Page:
CHICAGO — The second half of the season hasn’t been kind to Notre Dame. Playing Miami has been a chore over the last few seasons.
And on Sunday, getting into a flow was a challenge on a sun-splashed ice surface that was sometimes sloppy.
The 12th-ranked Fighting Irish pushed through it all on the outdoor rink at Soldier Field and plucked an important 2-1 victory over the third-ranked RedHawks out of the elements in the Hockey City Classic.
Mario Lucia and Jeff Costello scored and Steven Summerhays stopped 22 shots for the Irish, who pulled within three points of first-place Miami with four games remaining in the CCHA regular season.
“It’s an important game for us,” Notre Dame coach Jeff Jackson said. “We’ve been doing OK in last three weeks. … And it’s not like we were playing a light schedule. We’re playing the top teams and we’re playing a lot of road games. Hopefully those things make us stronger for the playoffs.”
Notre Dame (19-12-1, 15-8-1-1 CCHA) won for just the second time in its last 15 meetings with Miami (19-8-5, 14-6-4-4) and for just the fifth time in 14 games since the holiday break.
It did so despite a late charge by the RedHawks, who got a Kevin Morris goal midway through the third period to cut the Irish lead to 2-1.
And it overcame the elements, both in the air and on the rink.
Players wore eye black under their masks and cold-weather tops under their sweaters to handle temperatures in the mid-to-upper 20s. They also had to deal with the lengthening shadows and a number of delays to fix areas of the ice surface.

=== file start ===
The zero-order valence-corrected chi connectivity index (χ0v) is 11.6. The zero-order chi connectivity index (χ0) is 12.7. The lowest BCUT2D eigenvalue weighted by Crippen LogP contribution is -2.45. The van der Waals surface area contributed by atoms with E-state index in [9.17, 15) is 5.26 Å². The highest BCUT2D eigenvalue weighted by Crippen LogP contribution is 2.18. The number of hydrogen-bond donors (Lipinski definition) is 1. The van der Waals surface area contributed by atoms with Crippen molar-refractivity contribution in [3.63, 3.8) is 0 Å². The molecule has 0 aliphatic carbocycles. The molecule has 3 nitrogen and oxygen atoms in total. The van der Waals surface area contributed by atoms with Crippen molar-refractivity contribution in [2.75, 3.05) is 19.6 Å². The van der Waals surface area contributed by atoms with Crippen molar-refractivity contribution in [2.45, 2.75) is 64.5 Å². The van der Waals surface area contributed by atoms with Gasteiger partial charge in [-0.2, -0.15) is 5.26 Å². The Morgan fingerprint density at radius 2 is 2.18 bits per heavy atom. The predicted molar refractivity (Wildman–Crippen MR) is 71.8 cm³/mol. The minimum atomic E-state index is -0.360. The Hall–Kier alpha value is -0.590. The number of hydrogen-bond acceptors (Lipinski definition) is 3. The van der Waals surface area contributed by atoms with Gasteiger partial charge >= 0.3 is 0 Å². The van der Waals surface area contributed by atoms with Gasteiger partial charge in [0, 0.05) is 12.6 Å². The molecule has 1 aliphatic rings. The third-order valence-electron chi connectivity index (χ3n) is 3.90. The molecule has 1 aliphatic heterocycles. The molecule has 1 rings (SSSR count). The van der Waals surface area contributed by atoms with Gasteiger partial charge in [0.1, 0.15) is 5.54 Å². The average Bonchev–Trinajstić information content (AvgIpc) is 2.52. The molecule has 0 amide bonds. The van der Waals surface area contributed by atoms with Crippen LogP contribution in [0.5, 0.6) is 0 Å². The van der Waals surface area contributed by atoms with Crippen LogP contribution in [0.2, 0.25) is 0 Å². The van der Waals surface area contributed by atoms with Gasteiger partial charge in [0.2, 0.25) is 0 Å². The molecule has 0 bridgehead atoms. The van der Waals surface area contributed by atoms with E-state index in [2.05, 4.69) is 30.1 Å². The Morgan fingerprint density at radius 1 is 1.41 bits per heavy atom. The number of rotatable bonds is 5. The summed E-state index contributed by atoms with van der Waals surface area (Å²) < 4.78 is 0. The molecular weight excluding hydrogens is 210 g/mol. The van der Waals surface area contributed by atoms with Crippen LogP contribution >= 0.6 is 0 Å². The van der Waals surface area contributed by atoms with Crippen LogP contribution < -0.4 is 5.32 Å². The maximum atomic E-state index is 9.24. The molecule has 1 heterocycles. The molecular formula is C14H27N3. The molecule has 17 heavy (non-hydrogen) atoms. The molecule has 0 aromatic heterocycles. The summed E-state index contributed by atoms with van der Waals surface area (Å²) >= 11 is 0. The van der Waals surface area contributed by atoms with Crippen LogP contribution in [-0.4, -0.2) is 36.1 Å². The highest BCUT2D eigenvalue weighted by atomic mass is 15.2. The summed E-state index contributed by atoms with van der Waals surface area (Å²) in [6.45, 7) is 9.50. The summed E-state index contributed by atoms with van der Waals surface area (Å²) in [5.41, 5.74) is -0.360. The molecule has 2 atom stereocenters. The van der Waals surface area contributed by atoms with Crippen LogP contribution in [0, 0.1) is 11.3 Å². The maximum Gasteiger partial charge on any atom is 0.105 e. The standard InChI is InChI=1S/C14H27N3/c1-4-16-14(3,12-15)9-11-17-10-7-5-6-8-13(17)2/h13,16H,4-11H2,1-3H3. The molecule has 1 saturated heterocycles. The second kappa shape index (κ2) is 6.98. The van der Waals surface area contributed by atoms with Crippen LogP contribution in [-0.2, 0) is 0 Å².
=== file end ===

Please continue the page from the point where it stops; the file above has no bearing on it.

“I don’t think we ever fully adjusted,” Costello said. “The sun kept moving. It’s tough, especially when you’re skating fast the wind gets in your eyes and your eyes start watering so it’s even harder to see.”
Costello gave Notre Dame a 2-0 lead 8:33 into the third period on a rush off a Miami neutral zone turnover. Anders Lee drove the right wing and put a shot off the right pad of RedHawks goaltender Ryan McKay (26 saves), and Costello slammed home the rebound.
That added to the advantage built by Lucia in the second period after a Steven Fogarty faceoff win and a nice set of moves by Bryan Rust.
Both Irish goals were on fast-evolving plays.
“We kept the game simpler and maybe we did that because of the conditions,” Jackson said. “We’ve got to remember that. We need to play like we’re outdoors all the time.”
Miami fell to 4-8-4 this season when failing to score at least three goals, and it failed to capitalize on a five-minute power play late in the first period and early in the second.
Notre Dame winger Mike Voran’s day ended early when he was slapped with a five-minute major and game disqualification for an offensive-zone hit from behind on Miami defenseman Taylor Richart.
The power play was shortened by two minutes, however, by a goaltender interference penalty to Miami’s Alex Wideman seconds before the end of the first period. Notre Dame’s penalty kill took care of the rest early in the second, allowing only one shot on goal.
“You get a five-minute power play and then you take an undisciplined penalty, it takes you right out of your power play,” Miami coach Enrico Blasi said. “Looking back, that probably hurt us.”
Morris gave the RedHawks some life midway through the third period and just 63 seconds after the Irish took a two-goal lead. His shot appeared to glance off Notre Dame defenseman Stephen Johns before getting past Summerhays.
“That was the type of game it had to be,” Morris said. “It wasn’t going to be pretty so I just tried to put it on net.”
In the end, Notre Dame dictated enough of the game to be one goal better than Miami.
“They took it to us and we just didn’t have an answer for it,” Blasi said. “We were not ourselves because of what they were doing to us.”
The impact on the standings was significant but the setting in the first varsity outdoor game for either program was memorable.
“There’s no college hockey team in Chicago so for all the younger players and family members, this is it for them,” said Notre Dame defenseman Sam Calabrese, from Park Ridge, Ill. “It was great for the community.”